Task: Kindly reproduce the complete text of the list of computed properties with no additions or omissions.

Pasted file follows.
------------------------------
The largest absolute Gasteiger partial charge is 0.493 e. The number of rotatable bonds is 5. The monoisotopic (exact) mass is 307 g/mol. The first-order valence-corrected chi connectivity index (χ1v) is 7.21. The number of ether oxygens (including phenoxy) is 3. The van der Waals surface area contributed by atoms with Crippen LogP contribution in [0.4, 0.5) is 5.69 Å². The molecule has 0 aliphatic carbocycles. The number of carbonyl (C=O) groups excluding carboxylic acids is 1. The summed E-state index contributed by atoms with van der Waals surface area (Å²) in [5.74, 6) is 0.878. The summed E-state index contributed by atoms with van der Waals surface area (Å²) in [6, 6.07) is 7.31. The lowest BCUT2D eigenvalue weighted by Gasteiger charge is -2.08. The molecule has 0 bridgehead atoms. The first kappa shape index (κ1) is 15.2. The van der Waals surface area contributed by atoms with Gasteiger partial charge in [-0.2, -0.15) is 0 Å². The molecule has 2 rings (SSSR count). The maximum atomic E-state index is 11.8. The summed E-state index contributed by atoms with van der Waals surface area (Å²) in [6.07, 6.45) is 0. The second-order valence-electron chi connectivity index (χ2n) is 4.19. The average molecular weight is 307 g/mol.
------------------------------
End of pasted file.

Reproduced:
The largest absolute Gasteiger partial charge is 0.493 e. The number of rotatable bonds is 5. The monoisotopic (exact) mass is 307 g/mol. The first-order valence-corrected chi connectivity index (χ1v) is 7.21. The number of ether oxygens (including phenoxy) is 3. The van der Waals surface area contributed by atoms with Crippen LogP contribution in [0.4, 0.5) is 5.69 Å². The molecule has 0 aliphatic carbocycles. The number of carbonyl (C=O) groups excluding carboxylic acids is 1. The summed E-state index contributed by atoms with van der Waals surface area (Å²) in [5.74, 6) is 0.878. The summed E-state index contributed by atoms with van der Waals surface area (Å²) in [6, 6.07) is 7.31. The lowest BCUT2D eigenvalue weighted by Gasteiger charge is -2.08. The molecule has 0 bridgehead atoms. The first kappa shape index (κ1) is 15.2. The van der Waals surface area contributed by atoms with Gasteiger partial charge in [-0.2, -0.15) is 0 Å². The molecule has 2 rings (SSSR count). The maximum atomic E-state index is 11.8. The summed E-state index contributed by atoms with van der Waals surface area (Å²) in [6.07, 6.45) is 0. The second-order valence-electron chi connectivity index (χ2n) is 4.19. The average molecular weight is 307 g/mol.